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EAU Guidelines

European Urology

Eur Urol 2001;40:362–371

Guidelines on Urolithiasis 1
H.G. Tiselius, D. Ackermann, P Alken, C. Buck, P Conort, M. Gallucci . .
Working Party on Lithiasis, Health Care Office, European Association of Urology 2

Key Words Acute stone colic · Ureteral stones · Kidney stones · Risk factors · Reccurrence prevention

Abstract Objectives: A project was initiated by the Health Care Office of the European Association of Urology in order to formulate common recommendations and guidelines for the treatment of patients with urolithiasis. The basic task for the working group therefore was to extract and evaluate evidence from the literature in order to reach a consensus on how these patients could best be managed. Methods: Extensive reviews of the literature together with a thorough and detailed discussion of the various topics, by a working group including of experts from several European countries, provided the basis for a consensus overview of urolithiasis and its management. Results and Conclusions: Recommendations are given for the management of patients with acute stone colic and for active removal of stones from the ureter and kidney. Moreover, the principles for risk evaluation of patients with recurrent stone formation and appropriate recurrence preventive treatment are given.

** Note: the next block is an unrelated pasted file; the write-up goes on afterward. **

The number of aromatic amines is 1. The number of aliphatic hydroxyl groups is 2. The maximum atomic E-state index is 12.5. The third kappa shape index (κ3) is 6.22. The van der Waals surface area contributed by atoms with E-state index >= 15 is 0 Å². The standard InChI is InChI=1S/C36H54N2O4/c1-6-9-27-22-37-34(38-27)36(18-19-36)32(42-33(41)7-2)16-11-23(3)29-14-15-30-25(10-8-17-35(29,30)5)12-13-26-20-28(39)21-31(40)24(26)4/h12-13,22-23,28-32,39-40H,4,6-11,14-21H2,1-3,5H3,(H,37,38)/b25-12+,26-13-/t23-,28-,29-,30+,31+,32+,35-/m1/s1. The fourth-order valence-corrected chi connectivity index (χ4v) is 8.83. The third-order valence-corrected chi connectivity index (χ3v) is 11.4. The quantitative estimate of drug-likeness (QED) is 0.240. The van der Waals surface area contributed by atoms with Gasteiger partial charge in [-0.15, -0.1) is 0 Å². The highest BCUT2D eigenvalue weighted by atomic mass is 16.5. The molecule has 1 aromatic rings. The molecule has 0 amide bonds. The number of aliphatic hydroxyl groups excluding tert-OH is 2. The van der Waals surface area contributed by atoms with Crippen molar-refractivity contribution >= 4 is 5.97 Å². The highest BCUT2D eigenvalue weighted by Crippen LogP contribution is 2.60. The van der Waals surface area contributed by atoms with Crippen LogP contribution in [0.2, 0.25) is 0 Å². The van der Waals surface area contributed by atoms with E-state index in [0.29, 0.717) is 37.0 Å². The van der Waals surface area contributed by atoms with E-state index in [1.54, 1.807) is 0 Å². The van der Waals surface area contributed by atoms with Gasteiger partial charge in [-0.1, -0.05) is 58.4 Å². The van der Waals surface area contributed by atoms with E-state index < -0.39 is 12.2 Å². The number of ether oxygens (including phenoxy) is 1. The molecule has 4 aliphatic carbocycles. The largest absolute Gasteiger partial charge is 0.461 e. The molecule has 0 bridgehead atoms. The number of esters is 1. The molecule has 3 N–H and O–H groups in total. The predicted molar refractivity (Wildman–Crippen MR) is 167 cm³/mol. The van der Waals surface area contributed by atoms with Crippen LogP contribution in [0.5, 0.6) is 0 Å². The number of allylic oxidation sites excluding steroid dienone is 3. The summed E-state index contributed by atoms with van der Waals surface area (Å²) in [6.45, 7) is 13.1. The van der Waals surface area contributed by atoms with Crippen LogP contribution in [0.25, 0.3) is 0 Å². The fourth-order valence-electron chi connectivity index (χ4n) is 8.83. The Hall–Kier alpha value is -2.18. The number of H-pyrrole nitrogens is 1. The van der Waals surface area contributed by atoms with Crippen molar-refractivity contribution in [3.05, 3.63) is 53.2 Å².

Copyright © 2001 S. Karger AG, Basel

Urinary stone disease continues to occupy an important place in everyday urological practice. These guidelines and recommendations for the diagnosis, medical and interventional treatment of stone disease as well as for recurrence prevention have been formulated following a comprehensive and detailed evaluation of the current knowledge of various aspects of urolithiasis.
1 For more extensive information consult the EAU Guidelines presented at the 16th EAU Annual Congress, Geneva, Switzerland (ISBN 90–806179–3–9). 2

Classification

Based on the chemical composition of the stone and the severity of the disease different categories of stone formers can be identified (table 1). This classification enables useful sub-grouping of patients for decisions on the metabolic evaluation and medical treatment of the disease [1]. Irrespective of the previous course of the disease some patients need particular attention because of specific risk factors, summarized in table 2.

For the section on stone-preventive measures contributions also were made by the following members of the Advisory Board of European Urolithiasis Research: W. Achilles, J.M. Baumann, B. Dussol, K.-H. Bichler, R. Caudarella, M. Daudon, B. Hess, A. Hesse, P. Jaeger, D.J. Kok, B.D. Leusmann, P.N. Rao, K. Sarica, P.-O. Schwille, and W.L. Strohmaier.

2001 S.Karger AG, Basel 0302–2838/01/0404–0362 $17.50/0 Fax +41 61 306 12 34 E-Mail karger@karger.ch www.karger.com Accessible online at: www.karger.com/journals/eur

Prof. Hans-Göran Tiselius Department of Urology Huddinge University Hospital SE-141 86 Stockholm (Sweden) Tel. +46 8 58 58 77 62, Fax +46 8 58 58 77 60, E-Mail hans-goran.tiselius@urol.hs.sll.se